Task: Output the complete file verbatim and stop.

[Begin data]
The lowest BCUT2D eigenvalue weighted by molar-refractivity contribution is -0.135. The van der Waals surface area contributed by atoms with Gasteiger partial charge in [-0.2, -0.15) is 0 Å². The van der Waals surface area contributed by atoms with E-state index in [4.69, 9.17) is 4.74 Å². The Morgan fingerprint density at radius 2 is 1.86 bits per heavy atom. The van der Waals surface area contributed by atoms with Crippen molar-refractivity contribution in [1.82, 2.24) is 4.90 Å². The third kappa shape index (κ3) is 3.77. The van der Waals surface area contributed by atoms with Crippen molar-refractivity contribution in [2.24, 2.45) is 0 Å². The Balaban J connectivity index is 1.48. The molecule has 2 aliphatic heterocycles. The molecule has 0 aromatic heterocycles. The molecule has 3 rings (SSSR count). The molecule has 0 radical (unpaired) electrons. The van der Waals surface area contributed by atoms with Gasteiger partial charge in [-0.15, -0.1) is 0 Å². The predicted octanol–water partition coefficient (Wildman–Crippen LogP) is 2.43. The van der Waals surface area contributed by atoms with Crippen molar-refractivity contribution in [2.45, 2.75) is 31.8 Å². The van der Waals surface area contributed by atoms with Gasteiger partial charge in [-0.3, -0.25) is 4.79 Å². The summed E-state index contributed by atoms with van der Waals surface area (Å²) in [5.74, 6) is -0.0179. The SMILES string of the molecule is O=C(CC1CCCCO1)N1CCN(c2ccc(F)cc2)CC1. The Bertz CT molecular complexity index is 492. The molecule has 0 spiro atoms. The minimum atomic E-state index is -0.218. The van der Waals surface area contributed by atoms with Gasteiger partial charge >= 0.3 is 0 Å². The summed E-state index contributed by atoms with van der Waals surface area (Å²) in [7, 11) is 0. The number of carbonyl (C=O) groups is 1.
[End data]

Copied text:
The lowest BCUT2D eigenvalue weighted by molar-refractivity contribution is -0.135. The van der Waals surface area contributed by atoms with Gasteiger partial charge in [-0.2, -0.15) is 0 Å². The van der Waals surface area contributed by atoms with E-state index in [4.69, 9.17) is 4.74 Å². The Morgan fingerprint density at radius 2 is 1.86 bits per heavy atom. The van der Waals surface area contributed by atoms with Crippen molar-refractivity contribution in [1.82, 2.24) is 4.90 Å². The third kappa shape index (κ3) is 3.77. The van der Waals surface area contributed by atoms with Crippen molar-refractivity contribution in [2.24, 2.45) is 0 Å². The Balaban J connectivity index is 1.48. The molecule has 2 aliphatic heterocycles. The molecule has 0 aromatic heterocycles. The molecule has 3 rings (SSSR count). The molecule has 0 radical (unpaired) electrons. The van der Waals surface area contributed by atoms with Gasteiger partial charge in [-0.15, -0.1) is 0 Å². The predicted octanol–water partition coefficient (Wildman–Crippen LogP) is 2.43. The van der Waals surface area contributed by atoms with Crippen molar-refractivity contribution in [2.45, 2.75) is 31.8 Å². The van der Waals surface area contributed by atoms with Gasteiger partial charge in [-0.3, -0.25) is 4.79 Å². The summed E-state index contributed by atoms with van der Waals surface area (Å²) in [5.74, 6) is -0.0179. The SMILES string of the molecule is O=C(CC1CCCCO1)N1CCN(c2ccc(F)cc2)CC1. The Bertz CT molecular complexity index is 492. The molecule has 0 spiro atoms. The minimum atomic E-state index is -0.218. The van der Waals surface area contributed by atoms with Gasteiger partial charge >= 0.3 is 0 Å². The summed E-state index contributed by atoms with van der Waals surface area (Å²) in [7, 11) is 0. The number of carbonyl (C=O) groups is 1.